As Dartmouth students learn, the world turns

by Tara Kyle | 6/10/01 5:00am

Insular Hanover may have at times shielded this year's graduating seniors from the intricacies of the foreign affairs and domestic policy debates. But over the course of four years of intense scholarship and collegiate fun, some events on the world and national stages have been important enough to crack even the "Big Green Bubble."


The summer preceding the arrival of busloads of nervous '01s on campus saw a number of prominent events.

Perhaps most memorably, millions across the globe mourned the deaths of Princess Diana of Wales and Mother Teresa, separated by only a week.

Public mourning for the former princess's death -- including massive stacks of flowers and cards strewn at the gates of Buckingham palace -- recalled the reaction to John F. Kennedy's death 34 years earlier. Diana's final years were charity works, particularly in the form of campaigns for land mine victims in third world countries.

Mother Teresa passed on at the age of 92 in Calcutta, the city in which she had devoted her life to helping the poor.

Also of note in late 1997 were a pair of inexplicable phenomenon. One was the strength of El Nio, a sporadic cooling of waters in the Pacific that wreaked havoc on weather conditions. The second was Mike Tyson's questionable decision to end his boxing match against Evander Holyfield by biting off part of his opponent's left ear.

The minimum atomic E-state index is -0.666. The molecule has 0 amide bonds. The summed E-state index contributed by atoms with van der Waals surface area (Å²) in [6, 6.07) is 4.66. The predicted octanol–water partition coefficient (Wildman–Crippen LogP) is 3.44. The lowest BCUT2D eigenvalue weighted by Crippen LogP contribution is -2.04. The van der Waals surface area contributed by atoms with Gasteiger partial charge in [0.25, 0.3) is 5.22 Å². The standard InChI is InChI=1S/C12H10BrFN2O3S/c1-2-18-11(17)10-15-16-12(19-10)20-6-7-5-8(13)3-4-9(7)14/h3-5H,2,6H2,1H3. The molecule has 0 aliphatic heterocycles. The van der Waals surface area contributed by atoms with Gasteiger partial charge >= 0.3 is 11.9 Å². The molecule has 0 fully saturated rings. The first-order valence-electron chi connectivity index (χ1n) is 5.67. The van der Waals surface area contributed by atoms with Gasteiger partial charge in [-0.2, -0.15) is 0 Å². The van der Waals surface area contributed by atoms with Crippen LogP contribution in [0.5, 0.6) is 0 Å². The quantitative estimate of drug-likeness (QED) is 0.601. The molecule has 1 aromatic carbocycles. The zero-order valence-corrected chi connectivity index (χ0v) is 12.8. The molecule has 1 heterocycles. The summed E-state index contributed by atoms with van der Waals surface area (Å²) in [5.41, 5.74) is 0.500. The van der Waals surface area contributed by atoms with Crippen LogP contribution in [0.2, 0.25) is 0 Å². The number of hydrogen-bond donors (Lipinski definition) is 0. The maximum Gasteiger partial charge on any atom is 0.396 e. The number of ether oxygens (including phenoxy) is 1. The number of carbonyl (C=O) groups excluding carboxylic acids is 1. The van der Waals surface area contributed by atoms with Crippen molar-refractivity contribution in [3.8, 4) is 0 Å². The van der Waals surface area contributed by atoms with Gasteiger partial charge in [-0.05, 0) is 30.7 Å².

Scandal in our nation's highest office was the biggest news story of 1998, as Special Prosecutor Kenneth Starr spun an investigation of Bill and Hillary Clinton's Whitewater financial dealings into charges that the president lied about his relationship with White House intern Monica Lewinsky during a deposition in another case.

Clinton's December impeachment, on counts of obstruction of justice and perjury, was the nation's second -- Andrew Johnson has the dubious honor of being the first president to be tried by the Senate.

The coincidence of the release of the political satire film "Wag the Dog" and Clinton's decision to take out Iraq's chemical and biological weapons stockpiles with air strikes led some pundits to question the motives of this action.

A degree of hope came to the 800 years of conflict and violence between Protestants and Catholics in Ireland as former Senate Majority leader George Mitchell helped broker Northern Ireland's "Good Friday Agreement."

The deal, which has since broken down, called for the disarmament of numerous militia groups operating in the four Ulster counties under British rule and created a democratic body working to decide the future of the partitioned region.

On the other side of the planet, economic crisis continued to plague such countries as Japan, South Korea and Indonesia, but left the United States in large part unaffected.

Also in Asia, the threat of nuclear warfare once again arose as India tested three nuclear bombs on May 11. Neighboring rival Pakistan promptly retaliated, confirming long-held suspicions that both countries possessed the atomic weapons.